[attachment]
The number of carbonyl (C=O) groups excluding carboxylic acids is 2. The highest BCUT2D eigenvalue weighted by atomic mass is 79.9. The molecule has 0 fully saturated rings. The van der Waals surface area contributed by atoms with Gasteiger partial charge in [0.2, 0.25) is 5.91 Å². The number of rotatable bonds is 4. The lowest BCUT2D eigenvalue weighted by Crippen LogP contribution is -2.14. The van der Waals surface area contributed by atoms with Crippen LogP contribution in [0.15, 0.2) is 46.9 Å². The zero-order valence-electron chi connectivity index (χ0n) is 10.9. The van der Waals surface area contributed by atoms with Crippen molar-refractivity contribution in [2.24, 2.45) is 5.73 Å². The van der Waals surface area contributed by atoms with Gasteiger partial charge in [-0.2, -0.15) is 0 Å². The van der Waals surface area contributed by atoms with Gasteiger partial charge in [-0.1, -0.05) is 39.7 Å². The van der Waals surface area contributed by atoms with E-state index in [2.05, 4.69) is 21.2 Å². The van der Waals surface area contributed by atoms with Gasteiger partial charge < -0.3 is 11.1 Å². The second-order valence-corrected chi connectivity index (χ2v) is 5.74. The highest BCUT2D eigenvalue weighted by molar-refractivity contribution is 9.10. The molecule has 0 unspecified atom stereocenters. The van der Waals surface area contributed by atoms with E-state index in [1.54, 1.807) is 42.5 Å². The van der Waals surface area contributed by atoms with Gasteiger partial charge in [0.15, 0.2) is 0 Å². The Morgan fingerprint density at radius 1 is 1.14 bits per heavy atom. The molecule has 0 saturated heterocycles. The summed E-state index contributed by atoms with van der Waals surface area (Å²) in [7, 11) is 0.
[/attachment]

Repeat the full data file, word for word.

The number of carbonyl (C=O) groups excluding carboxylic acids is 2. The highest BCUT2D eigenvalue weighted by atomic mass is 79.9. The molecule has 0 fully saturated rings. The van der Waals surface area contributed by atoms with Gasteiger partial charge in [0.2, 0.25) is 5.91 Å². The number of rotatable bonds is 4. The lowest BCUT2D eigenvalue weighted by Crippen LogP contribution is -2.14. The van der Waals surface area contributed by atoms with Crippen LogP contribution in [0.15, 0.2) is 46.9 Å². The zero-order valence-electron chi connectivity index (χ0n) is 10.9. The van der Waals surface area contributed by atoms with Crippen molar-refractivity contribution in [2.24, 2.45) is 5.73 Å². The van der Waals surface area contributed by atoms with Gasteiger partial charge in [-0.2, -0.15) is 0 Å². The van der Waals surface area contributed by atoms with Gasteiger partial charge in [-0.1, -0.05) is 39.7 Å². The van der Waals surface area contributed by atoms with E-state index in [2.05, 4.69) is 21.2 Å². The van der Waals surface area contributed by atoms with Gasteiger partial charge < -0.3 is 11.1 Å². The second-order valence-corrected chi connectivity index (χ2v) is 5.74. The highest BCUT2D eigenvalue weighted by molar-refractivity contribution is 9.10. The molecule has 0 unspecified atom stereocenters. The van der Waals surface area contributed by atoms with E-state index in [1.54, 1.807) is 42.5 Å². The van der Waals surface area contributed by atoms with Gasteiger partial charge in [0.15, 0.2) is 0 Å². The Morgan fingerprint density at radius 1 is 1.14 bits per heavy atom. The molecule has 0 saturated heterocycles. The summed E-state index contributed by atoms with van der Waals surface area (Å²) in [7, 11) is 0.